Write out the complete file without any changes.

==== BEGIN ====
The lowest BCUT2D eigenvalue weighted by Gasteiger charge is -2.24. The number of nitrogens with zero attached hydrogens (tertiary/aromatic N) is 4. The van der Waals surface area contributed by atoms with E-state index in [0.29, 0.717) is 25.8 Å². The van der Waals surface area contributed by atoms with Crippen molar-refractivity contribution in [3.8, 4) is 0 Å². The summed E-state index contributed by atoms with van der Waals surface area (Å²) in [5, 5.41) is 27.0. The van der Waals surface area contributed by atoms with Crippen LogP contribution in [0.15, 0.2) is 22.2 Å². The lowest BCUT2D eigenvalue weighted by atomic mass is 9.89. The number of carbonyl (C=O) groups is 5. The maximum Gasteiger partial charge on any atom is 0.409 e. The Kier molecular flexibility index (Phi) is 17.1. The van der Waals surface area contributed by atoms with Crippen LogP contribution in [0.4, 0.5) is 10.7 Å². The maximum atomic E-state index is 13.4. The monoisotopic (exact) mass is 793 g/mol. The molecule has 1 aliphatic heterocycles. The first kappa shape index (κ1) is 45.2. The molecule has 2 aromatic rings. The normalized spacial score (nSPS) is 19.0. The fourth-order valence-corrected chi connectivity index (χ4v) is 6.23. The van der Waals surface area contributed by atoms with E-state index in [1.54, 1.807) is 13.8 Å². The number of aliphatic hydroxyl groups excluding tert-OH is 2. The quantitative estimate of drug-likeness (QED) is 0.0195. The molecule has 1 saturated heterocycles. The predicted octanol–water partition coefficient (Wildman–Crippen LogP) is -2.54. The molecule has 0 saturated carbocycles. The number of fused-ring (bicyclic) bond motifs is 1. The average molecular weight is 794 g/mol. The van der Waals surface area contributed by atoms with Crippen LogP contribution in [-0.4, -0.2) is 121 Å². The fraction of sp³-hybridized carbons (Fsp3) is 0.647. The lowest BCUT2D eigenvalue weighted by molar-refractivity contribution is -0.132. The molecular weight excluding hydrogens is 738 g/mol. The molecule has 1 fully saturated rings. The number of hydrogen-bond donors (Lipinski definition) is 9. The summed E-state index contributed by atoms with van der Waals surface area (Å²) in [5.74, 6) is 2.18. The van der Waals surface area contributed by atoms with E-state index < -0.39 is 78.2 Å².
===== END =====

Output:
The lowest BCUT2D eigenvalue weighted by Gasteiger charge is -2.24. The number of nitrogens with zero attached hydrogens (tertiary/aromatic N) is 4. The van der Waals surface area contributed by atoms with E-state index in [0.29, 0.717) is 25.8 Å². The van der Waals surface area contributed by atoms with Crippen molar-refractivity contribution in [3.8, 4) is 0 Å². The summed E-state index contributed by atoms with van der Waals surface area (Å²) in [5, 5.41) is 27.0. The van der Waals surface area contributed by atoms with Crippen LogP contribution in [0.15, 0.2) is 22.2 Å². The lowest BCUT2D eigenvalue weighted by atomic mass is 9.89. The number of carbonyl (C=O) groups is 5. The maximum Gasteiger partial charge on any atom is 0.409 e. The Kier molecular flexibility index (Phi) is 17.1. The van der Waals surface area contributed by atoms with Crippen LogP contribution in [0.4, 0.5) is 10.7 Å². The maximum atomic E-state index is 13.4. The monoisotopic (exact) mass is 793 g/mol. The molecule has 1 aliphatic heterocycles. The first kappa shape index (κ1) is 45.2. The molecule has 2 aromatic rings. The normalized spacial score (nSPS) is 19.0. The fourth-order valence-corrected chi connectivity index (χ4v) is 6.23. The van der Waals surface area contributed by atoms with E-state index in [1.54, 1.807) is 13.8 Å². The number of aliphatic hydroxyl groups excluding tert-OH is 2. The quantitative estimate of drug-likeness (QED) is 0.0195. The molecule has 1 saturated heterocycles. The predicted octanol–water partition coefficient (Wildman–Crippen LogP) is -2.54. The molecule has 0 saturated carbocycles. The number of fused-ring (bicyclic) bond motifs is 1. The average molecular weight is 794 g/mol. The van der Waals surface area contributed by atoms with Crippen LogP contribution in [-0.4, -0.2) is 121 Å². The fraction of sp³-hybridized carbons (Fsp3) is 0.647. The lowest BCUT2D eigenvalue weighted by molar-refractivity contribution is -0.132. The molecular weight excluding hydrogens is 738 g/mol. The molecule has 1 fully saturated rings. The number of hydrogen-bond donors (Lipinski definition) is 9. The summed E-state index contributed by atoms with van der Waals surface area (Å²) in [5.74, 6) is 2.18. The van der Waals surface area contributed by atoms with E-state index < -0.39 is 78.2 Å².